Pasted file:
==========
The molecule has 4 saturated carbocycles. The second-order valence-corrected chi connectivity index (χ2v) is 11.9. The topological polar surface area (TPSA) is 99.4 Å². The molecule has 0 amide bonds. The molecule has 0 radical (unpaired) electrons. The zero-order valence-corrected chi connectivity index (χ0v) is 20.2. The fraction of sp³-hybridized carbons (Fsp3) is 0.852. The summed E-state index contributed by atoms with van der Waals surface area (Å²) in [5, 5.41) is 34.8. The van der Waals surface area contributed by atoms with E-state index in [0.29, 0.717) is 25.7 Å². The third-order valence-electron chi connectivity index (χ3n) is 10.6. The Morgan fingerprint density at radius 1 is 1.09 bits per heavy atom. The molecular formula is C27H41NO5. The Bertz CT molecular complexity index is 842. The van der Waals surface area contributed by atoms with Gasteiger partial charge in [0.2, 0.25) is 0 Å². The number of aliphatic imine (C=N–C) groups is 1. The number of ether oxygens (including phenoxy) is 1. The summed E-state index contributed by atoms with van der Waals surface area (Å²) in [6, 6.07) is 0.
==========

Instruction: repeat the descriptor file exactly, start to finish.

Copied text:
The molecule has 4 saturated carbocycles. The second-order valence-corrected chi connectivity index (χ2v) is 11.9. The topological polar surface area (TPSA) is 99.4 Å². The molecule has 0 amide bonds. The molecule has 0 radical (unpaired) electrons. The zero-order valence-corrected chi connectivity index (χ0v) is 20.2. The fraction of sp³-hybridized carbons (Fsp3) is 0.852. The summed E-state index contributed by atoms with van der Waals surface area (Å²) in [5, 5.41) is 34.8. The van der Waals surface area contributed by atoms with E-state index in [0.29, 0.717) is 25.7 Å². The third-order valence-electron chi connectivity index (χ3n) is 10.6. The Morgan fingerprint density at radius 1 is 1.09 bits per heavy atom. The molecular formula is C27H41NO5. The Bertz CT molecular complexity index is 842. The van der Waals surface area contributed by atoms with Gasteiger partial charge in [0.2, 0.25) is 0 Å². The number of aliphatic imine (C=N–C) groups is 1. The number of ether oxygens (including phenoxy) is 1. The summed E-state index contributed by atoms with van der Waals surface area (Å²) in [6, 6.07) is 0.